MARBURY v. MADISON
Marbury v. Madison
In 1803, the Supreme Court, led by Chief Justice John Marshall, decided the landmark case
of William Marbury versus James Madison, Secretary of State of the United States and confirms
the legal principle of judicial review–the ability of the Supreme Court to limit Congressional
power by declaring legislation unconstitutional–in the new nation.
John Marshall's decision in
the case of Marbury v. Madison had a significant impact on the role of the Supreme Court and
politics in the United States.
John Adams and Thomas Jefferson were colleagues and friends
during the founding of the Republic.
Their different personalities and political views could have
served as an indicator that their friendship would be short lived.
Thomas Jefferson was the Vice
President of the United States when John Adams was President from 1797-1801 on the basis of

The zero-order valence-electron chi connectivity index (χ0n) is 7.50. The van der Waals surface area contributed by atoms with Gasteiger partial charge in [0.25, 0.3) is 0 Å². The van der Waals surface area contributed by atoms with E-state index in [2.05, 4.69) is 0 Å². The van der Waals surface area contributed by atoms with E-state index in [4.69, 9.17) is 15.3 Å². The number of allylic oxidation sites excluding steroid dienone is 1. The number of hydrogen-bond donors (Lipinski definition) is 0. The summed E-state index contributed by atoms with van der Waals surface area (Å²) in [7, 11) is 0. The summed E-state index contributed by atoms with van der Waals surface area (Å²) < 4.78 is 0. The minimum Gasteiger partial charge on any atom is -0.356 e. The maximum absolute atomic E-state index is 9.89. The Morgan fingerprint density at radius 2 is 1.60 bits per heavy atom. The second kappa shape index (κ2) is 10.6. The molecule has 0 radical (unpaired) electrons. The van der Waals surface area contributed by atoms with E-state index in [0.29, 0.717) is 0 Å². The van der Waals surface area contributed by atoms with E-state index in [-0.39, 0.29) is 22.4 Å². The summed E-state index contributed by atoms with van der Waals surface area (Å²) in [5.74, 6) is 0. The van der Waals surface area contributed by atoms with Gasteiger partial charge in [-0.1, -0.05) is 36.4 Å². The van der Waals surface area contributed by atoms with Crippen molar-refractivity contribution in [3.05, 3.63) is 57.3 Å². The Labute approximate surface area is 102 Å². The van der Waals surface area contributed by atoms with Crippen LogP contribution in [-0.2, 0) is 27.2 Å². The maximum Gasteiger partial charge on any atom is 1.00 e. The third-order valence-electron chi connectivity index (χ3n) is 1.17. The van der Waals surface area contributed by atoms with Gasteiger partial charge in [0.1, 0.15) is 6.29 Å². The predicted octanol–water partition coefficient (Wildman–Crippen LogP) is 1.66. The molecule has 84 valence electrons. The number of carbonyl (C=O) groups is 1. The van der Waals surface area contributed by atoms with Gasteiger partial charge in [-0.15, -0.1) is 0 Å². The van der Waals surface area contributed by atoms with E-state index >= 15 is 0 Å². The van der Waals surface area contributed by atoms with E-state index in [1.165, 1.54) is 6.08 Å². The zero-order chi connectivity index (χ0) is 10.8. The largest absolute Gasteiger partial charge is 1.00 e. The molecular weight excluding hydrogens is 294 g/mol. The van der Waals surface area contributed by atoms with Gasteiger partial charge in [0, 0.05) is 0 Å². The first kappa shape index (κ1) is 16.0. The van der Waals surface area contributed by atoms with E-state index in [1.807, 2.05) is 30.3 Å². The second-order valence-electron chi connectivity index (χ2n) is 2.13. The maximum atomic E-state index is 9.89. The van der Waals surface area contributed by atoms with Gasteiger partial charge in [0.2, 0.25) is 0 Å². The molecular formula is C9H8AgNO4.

Jefferson receiving the second most electoral votes even though they belonged to different
political parties (Castellano, 2006).
In 1800, Jefferson challenged Adams for the presidency and
Thomas’ win would put an end to their friendship and cause them to become enemies.
The Federalist Party was the majority in Congress while Adams was in office.
last days of his term the Federalists would use their majority control to pass legislation that
would increase the number of federal judges, including justices-of-the-peace.
forty-two justices of the peace and sixteen new circuit court justices for the District of Columbia
under the Organic Act.
The Organic Act served as an attempt by the Federalists to gain control
of the federal judiciary before Jefferson was sworn in.
The commissions were signed by
President Adams and sealed by acting Secretary of State John Marshall.
Marshall would later
become Chief Justice of the Supreme Court and the author of the opinion of Marbury v.
The commissions were not delivered before the expiration of Adams’s term and this
would become a problem.
Thomas Jefferson claimed that the commissions were invalid because